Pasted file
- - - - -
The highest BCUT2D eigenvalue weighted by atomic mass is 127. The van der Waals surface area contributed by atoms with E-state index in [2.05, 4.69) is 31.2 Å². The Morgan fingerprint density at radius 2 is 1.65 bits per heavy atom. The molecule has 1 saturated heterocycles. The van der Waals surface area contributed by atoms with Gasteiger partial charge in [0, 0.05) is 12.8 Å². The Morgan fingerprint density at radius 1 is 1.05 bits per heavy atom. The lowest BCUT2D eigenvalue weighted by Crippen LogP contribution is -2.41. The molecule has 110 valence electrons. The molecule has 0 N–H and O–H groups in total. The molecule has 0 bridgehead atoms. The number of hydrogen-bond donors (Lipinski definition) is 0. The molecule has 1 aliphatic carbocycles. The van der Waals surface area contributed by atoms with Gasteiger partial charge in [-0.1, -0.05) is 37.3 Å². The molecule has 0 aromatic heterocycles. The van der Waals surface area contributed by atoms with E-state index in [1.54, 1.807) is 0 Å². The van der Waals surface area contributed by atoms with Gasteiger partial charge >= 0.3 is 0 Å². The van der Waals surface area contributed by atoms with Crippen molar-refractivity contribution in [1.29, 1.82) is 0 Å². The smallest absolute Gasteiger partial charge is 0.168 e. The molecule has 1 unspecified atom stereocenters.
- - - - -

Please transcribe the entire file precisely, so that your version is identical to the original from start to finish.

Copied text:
The highest BCUT2D eigenvalue weighted by atomic mass is 127. The van der Waals surface area contributed by atoms with E-state index in [2.05, 4.69) is 31.2 Å². The Morgan fingerprint density at radius 2 is 1.65 bits per heavy atom. The molecule has 1 saturated heterocycles. The van der Waals surface area contributed by atoms with Gasteiger partial charge in [0, 0.05) is 12.8 Å². The Morgan fingerprint density at radius 1 is 1.05 bits per heavy atom. The lowest BCUT2D eigenvalue weighted by Crippen LogP contribution is -2.41. The molecule has 110 valence electrons. The molecule has 0 N–H and O–H groups in total. The molecule has 0 bridgehead atoms. The number of hydrogen-bond donors (Lipinski definition) is 0. The molecule has 1 aliphatic carbocycles. The van der Waals surface area contributed by atoms with Gasteiger partial charge in [-0.1, -0.05) is 37.3 Å². The molecule has 0 aromatic heterocycles. The van der Waals surface area contributed by atoms with E-state index in [1.54, 1.807) is 0 Å². The van der Waals surface area contributed by atoms with Gasteiger partial charge >= 0.3 is 0 Å². The van der Waals surface area contributed by atoms with Crippen molar-refractivity contribution in [1.29, 1.82) is 0 Å². The smallest absolute Gasteiger partial charge is 0.168 e. The molecule has 1 unspecified atom stereocenters.